5 Ways To Walk Longer If You Suffer From Lumbar Spinal Stenosis
5 Ways To Walk Longer If You Suffer From Lumbar Spinal Stenosis

Cervical spinal stenosis is a condition that most often occurs in individuals over the age of 50 that can result in debilitating symptoms if not treated properly.

In this article we’ll outline the details of cervical spinal stenosis and provide you with some tips to treat your cervical spinal stenosis symptoms from the comfort of your own home.

What is Cervical Spinal Stenosis?

Cervical spinal stenosis refers to a narrowing of the spinal canal in the cervical spine (neck). The narrowing of the spinal canal can lead to compression of the spinal cord and associated blood vessels – this can lead to painful symptoms.[1]

Cervical stenosis can be either congenital (genetic), or more often acquired from progressive disk degeneration as people age (Normal wear and tear of the discs).[1][4]

Cervical stenosis is classified by location:

• Central
Involves the spinal cord.
• Lateral
Involves the nerve roots.[1]

Symptoms of Cervical Stenosis

In some cases, you may have evidence of cervical spinal stenosis on imaging tests such as a CT or MRI, but have no symptoms. In other cases, your symptoms will develop slowly and gradually get worse over time.[4]

Symptoms may include:

  • Numbness, tingling, and/or muscle weakness.[1]
  • Radiating pain into arms, fingers, shoulders (radiculopathy).[1][3]
  • Difficulty with fine motor skills of the hands.[4]
  • Difficulty with walking.[1][4]
  • Neck pain.[2]
  • Generalized electric shock and pain in the arms and trunk, especially when the head is bent forward (L’hermitte sign).[2][3][4]
  • Bladder or bowel issues (i.e. incontinence and urinary urgency).[1][2]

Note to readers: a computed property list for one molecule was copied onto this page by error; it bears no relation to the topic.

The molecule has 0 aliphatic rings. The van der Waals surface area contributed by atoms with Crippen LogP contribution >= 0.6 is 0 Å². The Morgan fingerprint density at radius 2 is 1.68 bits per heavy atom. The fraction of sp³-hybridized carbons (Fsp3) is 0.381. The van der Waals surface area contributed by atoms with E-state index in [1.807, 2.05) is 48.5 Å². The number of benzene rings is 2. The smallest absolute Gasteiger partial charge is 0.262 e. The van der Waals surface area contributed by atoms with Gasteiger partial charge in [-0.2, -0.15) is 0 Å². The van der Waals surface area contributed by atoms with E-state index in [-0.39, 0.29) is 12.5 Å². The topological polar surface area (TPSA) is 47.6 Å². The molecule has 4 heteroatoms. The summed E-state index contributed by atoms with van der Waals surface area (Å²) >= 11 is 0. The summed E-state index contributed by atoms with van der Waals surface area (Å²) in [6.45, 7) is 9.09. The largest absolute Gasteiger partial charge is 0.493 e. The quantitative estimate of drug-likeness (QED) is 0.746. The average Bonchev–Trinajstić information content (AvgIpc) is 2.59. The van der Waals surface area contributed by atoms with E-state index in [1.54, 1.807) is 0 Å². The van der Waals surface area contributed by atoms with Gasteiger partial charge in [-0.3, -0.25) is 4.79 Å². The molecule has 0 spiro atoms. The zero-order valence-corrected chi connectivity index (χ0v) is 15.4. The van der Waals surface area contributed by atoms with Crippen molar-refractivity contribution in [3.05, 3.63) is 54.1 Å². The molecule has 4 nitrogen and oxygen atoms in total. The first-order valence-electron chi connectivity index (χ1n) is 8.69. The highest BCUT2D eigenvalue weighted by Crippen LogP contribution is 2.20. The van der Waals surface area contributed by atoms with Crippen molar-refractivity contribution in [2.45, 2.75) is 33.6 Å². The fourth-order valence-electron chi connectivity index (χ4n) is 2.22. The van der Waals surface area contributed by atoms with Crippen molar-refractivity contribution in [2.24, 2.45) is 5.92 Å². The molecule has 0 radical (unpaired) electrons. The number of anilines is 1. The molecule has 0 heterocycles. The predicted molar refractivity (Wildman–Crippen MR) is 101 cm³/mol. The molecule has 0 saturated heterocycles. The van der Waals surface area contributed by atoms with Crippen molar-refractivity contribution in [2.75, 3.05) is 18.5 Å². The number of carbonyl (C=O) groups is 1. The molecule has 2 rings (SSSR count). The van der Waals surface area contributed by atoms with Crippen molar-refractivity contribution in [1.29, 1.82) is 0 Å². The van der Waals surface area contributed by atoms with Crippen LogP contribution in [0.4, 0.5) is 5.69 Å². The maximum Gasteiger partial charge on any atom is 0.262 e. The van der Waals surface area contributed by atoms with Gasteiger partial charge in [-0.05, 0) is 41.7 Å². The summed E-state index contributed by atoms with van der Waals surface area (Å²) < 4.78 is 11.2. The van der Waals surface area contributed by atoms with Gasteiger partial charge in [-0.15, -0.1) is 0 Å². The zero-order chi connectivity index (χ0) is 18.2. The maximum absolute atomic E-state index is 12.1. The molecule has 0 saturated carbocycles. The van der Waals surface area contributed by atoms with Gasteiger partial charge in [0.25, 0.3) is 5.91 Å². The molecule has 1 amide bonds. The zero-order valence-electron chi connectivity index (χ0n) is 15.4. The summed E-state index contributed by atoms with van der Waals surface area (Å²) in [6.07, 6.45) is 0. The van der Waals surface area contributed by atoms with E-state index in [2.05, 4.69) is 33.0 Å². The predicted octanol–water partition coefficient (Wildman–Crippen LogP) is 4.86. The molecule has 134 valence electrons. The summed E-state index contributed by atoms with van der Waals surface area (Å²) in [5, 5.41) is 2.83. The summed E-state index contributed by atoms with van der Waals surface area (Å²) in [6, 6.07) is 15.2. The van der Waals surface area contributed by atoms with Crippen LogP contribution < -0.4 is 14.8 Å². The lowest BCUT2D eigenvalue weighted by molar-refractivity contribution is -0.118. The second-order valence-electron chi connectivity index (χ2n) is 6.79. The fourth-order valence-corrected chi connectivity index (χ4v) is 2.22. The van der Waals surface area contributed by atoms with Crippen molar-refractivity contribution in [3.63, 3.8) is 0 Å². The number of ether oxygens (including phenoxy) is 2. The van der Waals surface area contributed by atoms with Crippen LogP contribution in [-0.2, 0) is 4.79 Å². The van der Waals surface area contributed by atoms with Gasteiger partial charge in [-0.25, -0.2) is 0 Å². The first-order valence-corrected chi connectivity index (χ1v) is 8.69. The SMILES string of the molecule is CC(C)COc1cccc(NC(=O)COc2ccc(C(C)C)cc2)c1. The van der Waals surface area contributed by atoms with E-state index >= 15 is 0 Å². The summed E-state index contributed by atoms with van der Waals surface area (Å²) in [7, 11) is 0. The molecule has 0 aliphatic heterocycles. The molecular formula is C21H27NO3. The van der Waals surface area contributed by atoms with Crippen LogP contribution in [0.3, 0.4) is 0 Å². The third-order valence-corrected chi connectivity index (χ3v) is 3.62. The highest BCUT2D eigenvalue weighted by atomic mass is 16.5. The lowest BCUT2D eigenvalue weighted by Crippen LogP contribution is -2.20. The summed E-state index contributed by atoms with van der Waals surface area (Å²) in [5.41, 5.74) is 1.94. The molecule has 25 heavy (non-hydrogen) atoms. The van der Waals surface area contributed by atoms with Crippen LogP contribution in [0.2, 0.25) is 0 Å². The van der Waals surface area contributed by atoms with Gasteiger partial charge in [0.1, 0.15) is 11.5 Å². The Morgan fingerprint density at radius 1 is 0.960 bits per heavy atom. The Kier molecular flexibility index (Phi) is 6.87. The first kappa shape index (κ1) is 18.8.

Causes of Cervical Stenosis

  • Herniated or Bulging discs.[1][3]
  • Localized infection (abscess).[1]
  • Osteophytes (bony spurs that are often associated with osteoarthritis).[1]
  • Inflammation of spinal ligaments.[1]
  • Cancer [1]
  • Spondylolisthesis (shifting of one vertebrae on top of another).[1]
  • Systemic bone disease resulting in bone overgrowth in the spine (i.e. Paget’s disease).[1]
  • Spinal injuries resulting from car accidents or other trauma, such as fractures.[1][2]

How to Treat Cervical Stenosis from Home

One of the first things that you can try at home to relieve your symptoms is applying ice to the area.[2] Ice packs can be applied to the affected area for 15 to 20 minutes at a time. Ice helps to reduce inflammation initially.

Another option is over-the-counter anti-inflammatory medications.[2][4] These medications may be used to help control inflammation and relieve pain.

Finally, doing certain stretching, mobility and strengthening exercises for the neck and upper back can help control your symptoms.[2][4]

4 Cervical Stenosis Exercises

The exercises below can help to improve your posture and increase the flexibility and strength of your upper back and neck, thereby helping to manage your cervical stenosis symptoms.

Exercise #1: Chin Tucks

This exercise will activate and strengthen your deep cervical muscles (front of the neck muscles).

  • Place 2 fingers at the bottom of your chin.
  • Gently tuck your chin in and retract your head backwards. At the same time, use your fingers to keep the chin tucked in the entire time.
  • Hold the end position for 3 to 5 seconds.
  • Relax your neck for a moment (Let the neck come fwd).
  • Aim for 2 to 3 sets of 10 repetitions.

** You should feel like the back of your neck is lengthening or “pulling up”, and there will be packing in front of your neck.